Tennis elbow affects the tendons that connect to the outside of the elbow and the muscles in the forearm that extend the elbow, wrist and fingers. This nagging injury caused by repetitive stress and strain to these tendons, which leads to micro-tears and inflammation in the tendon.
This painful condition afflicts more than just tennis players, including anyone who performs repetitive motions with their arms, such as golfers, fitness enthusiasts, musicians, gamers and construction and manufacturing workers. It can be brought on by misalignment of the arm, such as excessive internal or external shoulder rotation, which creates too much strain on the elbow.
This injury also may be due to weakness in the shoulder or trunk muscles, which don’t provide adequate support, and thereby require the smaller muscles around the elbow to generate greater force.
However, most people don’t realize that they may have misalignments or upper-body muscle weakness until after they start feeling the pain of tennis elbow. This discomfort may be mild or a dull ache at first, and progress to more severe, and typically can encompass repetitive movements for work or recreation, gripping or lifting items, shaking hands or turning a doorknob.
Tennis elbow treatment options
There are multiple ways to treat tennis elbow, but not all are equally effective. Therefore, people commonly experiment with several tools to find relief. Relatively inexpensive at-home treatments include over-the-counter pain medicines, rest, ice, cyrosleeves, braces, straps and compression garments. Unfortunately, none of these have been proven to effectively eliminate tennis elbow.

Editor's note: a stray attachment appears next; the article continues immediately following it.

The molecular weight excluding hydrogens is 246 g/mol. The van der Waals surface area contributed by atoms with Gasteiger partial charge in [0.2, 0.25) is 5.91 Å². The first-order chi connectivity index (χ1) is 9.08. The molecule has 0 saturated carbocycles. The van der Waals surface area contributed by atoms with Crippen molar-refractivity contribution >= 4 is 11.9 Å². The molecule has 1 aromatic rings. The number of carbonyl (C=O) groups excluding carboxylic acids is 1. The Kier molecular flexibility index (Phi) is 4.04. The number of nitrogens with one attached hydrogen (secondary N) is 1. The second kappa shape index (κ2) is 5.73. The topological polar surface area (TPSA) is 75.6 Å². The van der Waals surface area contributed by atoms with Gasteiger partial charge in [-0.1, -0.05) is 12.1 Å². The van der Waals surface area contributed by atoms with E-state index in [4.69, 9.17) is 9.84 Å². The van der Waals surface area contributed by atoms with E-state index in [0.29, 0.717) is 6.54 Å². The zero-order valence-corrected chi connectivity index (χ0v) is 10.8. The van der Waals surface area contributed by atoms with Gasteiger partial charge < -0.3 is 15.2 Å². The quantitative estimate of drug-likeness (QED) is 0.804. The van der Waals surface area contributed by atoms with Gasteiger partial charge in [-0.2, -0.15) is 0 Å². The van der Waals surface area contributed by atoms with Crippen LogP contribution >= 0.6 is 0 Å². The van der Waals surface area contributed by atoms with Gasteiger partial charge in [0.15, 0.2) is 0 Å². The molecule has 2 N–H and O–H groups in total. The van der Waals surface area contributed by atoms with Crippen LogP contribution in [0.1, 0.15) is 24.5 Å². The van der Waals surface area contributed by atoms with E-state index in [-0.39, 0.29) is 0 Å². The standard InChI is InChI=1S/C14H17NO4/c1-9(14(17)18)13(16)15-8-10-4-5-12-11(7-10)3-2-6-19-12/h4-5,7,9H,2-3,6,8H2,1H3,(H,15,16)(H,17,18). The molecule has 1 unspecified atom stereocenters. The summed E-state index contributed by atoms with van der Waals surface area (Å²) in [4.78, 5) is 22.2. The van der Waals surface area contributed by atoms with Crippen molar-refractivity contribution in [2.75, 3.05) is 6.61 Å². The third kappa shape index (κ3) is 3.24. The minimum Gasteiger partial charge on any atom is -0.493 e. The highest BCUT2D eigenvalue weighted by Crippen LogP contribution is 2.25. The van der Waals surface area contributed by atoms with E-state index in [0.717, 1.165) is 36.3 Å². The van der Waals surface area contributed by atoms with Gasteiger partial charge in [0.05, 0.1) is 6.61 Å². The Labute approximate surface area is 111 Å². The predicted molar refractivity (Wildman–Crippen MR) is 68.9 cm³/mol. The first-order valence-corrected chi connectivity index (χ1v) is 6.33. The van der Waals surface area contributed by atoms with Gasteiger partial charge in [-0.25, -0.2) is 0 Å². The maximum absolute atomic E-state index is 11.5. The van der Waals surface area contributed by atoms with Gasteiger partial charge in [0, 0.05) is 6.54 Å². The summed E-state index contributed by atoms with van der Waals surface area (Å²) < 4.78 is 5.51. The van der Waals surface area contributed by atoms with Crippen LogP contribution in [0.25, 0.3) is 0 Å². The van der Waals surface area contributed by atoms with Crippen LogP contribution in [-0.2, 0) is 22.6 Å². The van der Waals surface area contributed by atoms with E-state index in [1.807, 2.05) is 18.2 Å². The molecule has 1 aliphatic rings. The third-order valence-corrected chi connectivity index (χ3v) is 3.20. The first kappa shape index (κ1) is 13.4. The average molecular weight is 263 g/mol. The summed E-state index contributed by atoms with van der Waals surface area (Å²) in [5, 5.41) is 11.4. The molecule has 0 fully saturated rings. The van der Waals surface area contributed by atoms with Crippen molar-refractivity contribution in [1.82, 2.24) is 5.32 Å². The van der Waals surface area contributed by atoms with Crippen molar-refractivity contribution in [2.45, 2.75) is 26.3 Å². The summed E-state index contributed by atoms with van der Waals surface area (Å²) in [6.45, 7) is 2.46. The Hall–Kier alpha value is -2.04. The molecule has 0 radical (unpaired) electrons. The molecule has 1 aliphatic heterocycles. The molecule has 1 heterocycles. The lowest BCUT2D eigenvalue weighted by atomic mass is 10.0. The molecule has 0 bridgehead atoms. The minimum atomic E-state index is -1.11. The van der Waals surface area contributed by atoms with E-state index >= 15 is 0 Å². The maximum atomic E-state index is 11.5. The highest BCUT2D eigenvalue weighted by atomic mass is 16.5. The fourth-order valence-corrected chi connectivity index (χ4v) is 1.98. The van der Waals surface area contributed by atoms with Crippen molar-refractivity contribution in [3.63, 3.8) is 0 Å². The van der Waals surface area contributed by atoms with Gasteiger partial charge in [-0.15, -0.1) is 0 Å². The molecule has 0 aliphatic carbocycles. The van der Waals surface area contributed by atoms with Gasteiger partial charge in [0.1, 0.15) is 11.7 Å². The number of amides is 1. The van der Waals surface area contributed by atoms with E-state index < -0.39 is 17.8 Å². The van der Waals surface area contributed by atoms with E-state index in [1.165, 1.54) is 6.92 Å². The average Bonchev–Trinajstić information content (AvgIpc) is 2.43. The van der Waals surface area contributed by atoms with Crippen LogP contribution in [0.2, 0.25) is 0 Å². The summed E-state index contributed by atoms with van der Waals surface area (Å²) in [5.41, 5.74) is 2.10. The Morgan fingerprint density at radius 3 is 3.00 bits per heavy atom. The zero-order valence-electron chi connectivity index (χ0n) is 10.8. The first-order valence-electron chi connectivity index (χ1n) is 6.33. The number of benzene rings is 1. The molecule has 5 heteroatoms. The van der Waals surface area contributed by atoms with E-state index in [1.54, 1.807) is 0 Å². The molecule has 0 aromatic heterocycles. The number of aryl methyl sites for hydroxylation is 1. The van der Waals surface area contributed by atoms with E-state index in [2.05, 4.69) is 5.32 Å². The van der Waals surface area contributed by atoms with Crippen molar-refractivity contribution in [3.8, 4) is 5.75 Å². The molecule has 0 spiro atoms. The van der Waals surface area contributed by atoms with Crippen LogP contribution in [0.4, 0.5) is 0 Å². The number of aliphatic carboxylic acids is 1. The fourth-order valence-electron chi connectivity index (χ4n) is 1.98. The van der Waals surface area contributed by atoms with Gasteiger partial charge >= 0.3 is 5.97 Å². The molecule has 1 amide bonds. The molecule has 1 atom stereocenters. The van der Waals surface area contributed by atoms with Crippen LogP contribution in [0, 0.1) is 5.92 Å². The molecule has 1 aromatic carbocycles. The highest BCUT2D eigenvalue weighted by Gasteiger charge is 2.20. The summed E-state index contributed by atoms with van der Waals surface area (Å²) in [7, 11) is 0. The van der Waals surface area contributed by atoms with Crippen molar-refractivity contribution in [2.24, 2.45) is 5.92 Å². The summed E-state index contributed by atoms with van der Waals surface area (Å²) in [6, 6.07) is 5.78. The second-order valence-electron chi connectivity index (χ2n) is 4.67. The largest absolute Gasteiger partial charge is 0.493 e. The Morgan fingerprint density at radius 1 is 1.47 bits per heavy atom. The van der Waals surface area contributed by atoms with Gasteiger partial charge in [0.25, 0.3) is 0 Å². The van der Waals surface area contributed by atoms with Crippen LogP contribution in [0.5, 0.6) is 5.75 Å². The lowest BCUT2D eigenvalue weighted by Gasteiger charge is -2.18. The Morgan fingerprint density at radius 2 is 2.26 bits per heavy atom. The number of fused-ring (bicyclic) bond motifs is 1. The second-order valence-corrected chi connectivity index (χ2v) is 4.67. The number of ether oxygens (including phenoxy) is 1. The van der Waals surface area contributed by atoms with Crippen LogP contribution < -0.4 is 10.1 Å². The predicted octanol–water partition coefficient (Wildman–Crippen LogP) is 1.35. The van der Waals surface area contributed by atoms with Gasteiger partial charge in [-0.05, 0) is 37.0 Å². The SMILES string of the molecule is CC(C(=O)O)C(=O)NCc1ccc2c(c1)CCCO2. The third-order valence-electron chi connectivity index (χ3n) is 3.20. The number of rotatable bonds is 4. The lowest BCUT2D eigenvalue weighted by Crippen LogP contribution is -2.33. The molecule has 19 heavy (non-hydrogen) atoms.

One effective new treatment that replicates a proven clinical procedure at home is the Fiix Elbow program, which treats the cause of the pain, not just the symptoms.
Stretching and strengthening exercises, often prescribed by a physical therapist or physician, complement the E5 treatment program. Together, they are one of the best ways to address tennis elbow because they also directly attack the cause, rather than temporarily mask symptoms. They help strengthen muscles, increase muscular endurance, improve range of motion and enhance mobility – all of which makes the joint stronger and eases excessive tension on the tendons.
Yoga is a great way to incorporate stretching and strengthening for the entire body, and offers tennis elbow sufferers benefits that may reduce the muscle tension in the elbow area.
Why yoga?A 5,000-year-old discipline that originated in India, yoga incorporates physical poses that address strength, flexibility and balance. Depending on the type of yoga, poses can be sequenced in various ways, and flow from one to the next, or be held for a series of breaths.
Yoga also has breath work and a spiritual component, which we won’t address here when considering yoga specifically for tennis elbow.
The many benefits of yoga – for tennis elbow sufferers or anyone – include:
- Greater muscle strength and tone
- Increased flexibility
- Better balance
- Improved posture
Yoga poses for tennis elbow pain?Performing yoga for tennis elbow is a valuable way to loosen tight muscles, as well as strengthen the muscles that support the affected tendon.
One critical caution: you should not practice poses that require you to bear weight on extended elbows and wrists. Because tennis elbow is caused by the repetitive movements with elbow and wrist extension, holding yoga poses in this position, with the load of your body weight, can aggravate the condition. And for those with hypermobility in their joints, these poses also can risk elbow hyperextension, which can further exacerbate the injury.